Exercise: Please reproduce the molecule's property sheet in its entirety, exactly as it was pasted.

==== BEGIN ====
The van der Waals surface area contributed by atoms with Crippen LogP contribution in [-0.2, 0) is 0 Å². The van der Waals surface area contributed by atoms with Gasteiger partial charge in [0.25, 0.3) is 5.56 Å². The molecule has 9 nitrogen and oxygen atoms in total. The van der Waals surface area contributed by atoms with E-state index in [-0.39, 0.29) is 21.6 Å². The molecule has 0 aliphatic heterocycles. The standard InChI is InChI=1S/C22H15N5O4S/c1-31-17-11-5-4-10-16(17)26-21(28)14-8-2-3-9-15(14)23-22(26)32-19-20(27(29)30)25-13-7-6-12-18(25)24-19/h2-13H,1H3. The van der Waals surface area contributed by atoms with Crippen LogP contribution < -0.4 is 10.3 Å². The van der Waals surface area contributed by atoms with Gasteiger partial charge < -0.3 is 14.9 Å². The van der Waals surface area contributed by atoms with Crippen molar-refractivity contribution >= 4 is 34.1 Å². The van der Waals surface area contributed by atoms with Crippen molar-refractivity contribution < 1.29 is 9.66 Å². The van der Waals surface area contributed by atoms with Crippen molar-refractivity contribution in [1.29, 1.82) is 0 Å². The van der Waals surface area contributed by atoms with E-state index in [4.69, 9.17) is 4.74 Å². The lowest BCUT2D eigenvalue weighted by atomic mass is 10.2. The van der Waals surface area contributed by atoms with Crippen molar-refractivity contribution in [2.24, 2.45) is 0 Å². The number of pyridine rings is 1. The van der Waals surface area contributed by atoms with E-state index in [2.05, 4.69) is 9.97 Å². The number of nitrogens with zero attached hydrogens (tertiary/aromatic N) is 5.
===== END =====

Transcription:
The van der Waals surface area contributed by atoms with Crippen LogP contribution in [-0.2, 0) is 0 Å². The van der Waals surface area contributed by atoms with Gasteiger partial charge in [0.25, 0.3) is 5.56 Å². The molecule has 9 nitrogen and oxygen atoms in total. The van der Waals surface area contributed by atoms with E-state index in [-0.39, 0.29) is 21.6 Å². The molecule has 0 aliphatic heterocycles. The standard InChI is InChI=1S/C22H15N5O4S/c1-31-17-11-5-4-10-16(17)26-21(28)14-8-2-3-9-15(14)23-22(26)32-19-20(27(29)30)25-13-7-6-12-18(25)24-19/h2-13H,1H3. The van der Waals surface area contributed by atoms with Crippen LogP contribution < -0.4 is 10.3 Å². The van der Waals surface area contributed by atoms with Gasteiger partial charge < -0.3 is 14.9 Å². The van der Waals surface area contributed by atoms with Crippen molar-refractivity contribution >= 4 is 34.1 Å². The van der Waals surface area contributed by atoms with Crippen molar-refractivity contribution < 1.29 is 9.66 Å². The van der Waals surface area contributed by atoms with Crippen molar-refractivity contribution in [1.29, 1.82) is 0 Å². The van der Waals surface area contributed by atoms with E-state index in [4.69, 9.17) is 4.74 Å². The lowest BCUT2D eigenvalue weighted by atomic mass is 10.2. The van der Waals surface area contributed by atoms with Crippen molar-refractivity contribution in [2.24, 2.45) is 0 Å². The number of pyridine rings is 1. The van der Waals surface area contributed by atoms with E-state index in [2.05, 4.69) is 9.97 Å². The number of nitrogens with zero attached hydrogens (tertiary/aromatic N) is 5.